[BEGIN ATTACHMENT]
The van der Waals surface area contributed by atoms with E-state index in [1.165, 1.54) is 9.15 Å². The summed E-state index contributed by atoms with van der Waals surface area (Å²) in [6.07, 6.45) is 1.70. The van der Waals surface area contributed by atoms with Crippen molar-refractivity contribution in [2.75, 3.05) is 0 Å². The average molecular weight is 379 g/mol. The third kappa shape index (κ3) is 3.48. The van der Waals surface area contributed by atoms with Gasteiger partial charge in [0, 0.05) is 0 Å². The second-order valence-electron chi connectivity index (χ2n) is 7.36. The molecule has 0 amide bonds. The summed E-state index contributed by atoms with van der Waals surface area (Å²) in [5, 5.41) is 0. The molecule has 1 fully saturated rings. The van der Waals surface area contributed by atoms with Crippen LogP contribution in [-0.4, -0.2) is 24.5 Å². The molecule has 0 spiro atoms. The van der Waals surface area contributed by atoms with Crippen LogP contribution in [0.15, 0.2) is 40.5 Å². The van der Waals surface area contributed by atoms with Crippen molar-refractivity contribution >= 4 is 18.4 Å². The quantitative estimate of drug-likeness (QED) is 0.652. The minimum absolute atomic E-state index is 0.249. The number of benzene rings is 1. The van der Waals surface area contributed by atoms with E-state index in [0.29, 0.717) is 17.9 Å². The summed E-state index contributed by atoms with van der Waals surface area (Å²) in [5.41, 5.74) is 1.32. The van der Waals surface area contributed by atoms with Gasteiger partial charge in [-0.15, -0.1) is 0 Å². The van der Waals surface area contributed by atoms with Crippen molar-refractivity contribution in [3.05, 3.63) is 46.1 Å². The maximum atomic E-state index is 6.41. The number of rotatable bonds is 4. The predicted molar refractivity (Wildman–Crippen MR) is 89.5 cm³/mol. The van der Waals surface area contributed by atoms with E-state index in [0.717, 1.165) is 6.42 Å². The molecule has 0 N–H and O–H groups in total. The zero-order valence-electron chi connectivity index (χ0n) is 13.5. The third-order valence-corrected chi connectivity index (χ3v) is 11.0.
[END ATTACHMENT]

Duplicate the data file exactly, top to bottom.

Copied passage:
The van der Waals surface area contributed by atoms with E-state index in [1.165, 1.54) is 9.15 Å². The summed E-state index contributed by atoms with van der Waals surface area (Å²) in [6.07, 6.45) is 1.70. The van der Waals surface area contributed by atoms with Crippen molar-refractivity contribution in [2.75, 3.05) is 0 Å². The average molecular weight is 379 g/mol. The third kappa shape index (κ3) is 3.48. The van der Waals surface area contributed by atoms with Gasteiger partial charge in [0, 0.05) is 0 Å². The second-order valence-electron chi connectivity index (χ2n) is 7.36. The molecule has 0 amide bonds. The summed E-state index contributed by atoms with van der Waals surface area (Å²) in [5, 5.41) is 0. The molecule has 1 fully saturated rings. The van der Waals surface area contributed by atoms with Crippen LogP contribution in [-0.4, -0.2) is 24.5 Å². The molecule has 0 spiro atoms. The van der Waals surface area contributed by atoms with Crippen LogP contribution in [0.15, 0.2) is 40.5 Å². The van der Waals surface area contributed by atoms with Crippen molar-refractivity contribution >= 4 is 18.4 Å². The quantitative estimate of drug-likeness (QED) is 0.652. The minimum absolute atomic E-state index is 0.249. The number of benzene rings is 1. The van der Waals surface area contributed by atoms with E-state index in [0.29, 0.717) is 17.9 Å². The summed E-state index contributed by atoms with van der Waals surface area (Å²) in [5.41, 5.74) is 1.32. The van der Waals surface area contributed by atoms with Gasteiger partial charge in [-0.15, -0.1) is 0 Å². The van der Waals surface area contributed by atoms with Crippen molar-refractivity contribution in [3.05, 3.63) is 46.1 Å². The maximum atomic E-state index is 6.41. The number of rotatable bonds is 4. The predicted molar refractivity (Wildman–Crippen MR) is 89.5 cm³/mol. The van der Waals surface area contributed by atoms with E-state index in [0.717, 1.165) is 6.42 Å². The molecule has 0 N–H and O–H groups in total. The zero-order valence-electron chi connectivity index (χ0n) is 13.5. The third-order valence-corrected chi connectivity index (χ3v) is 11.0.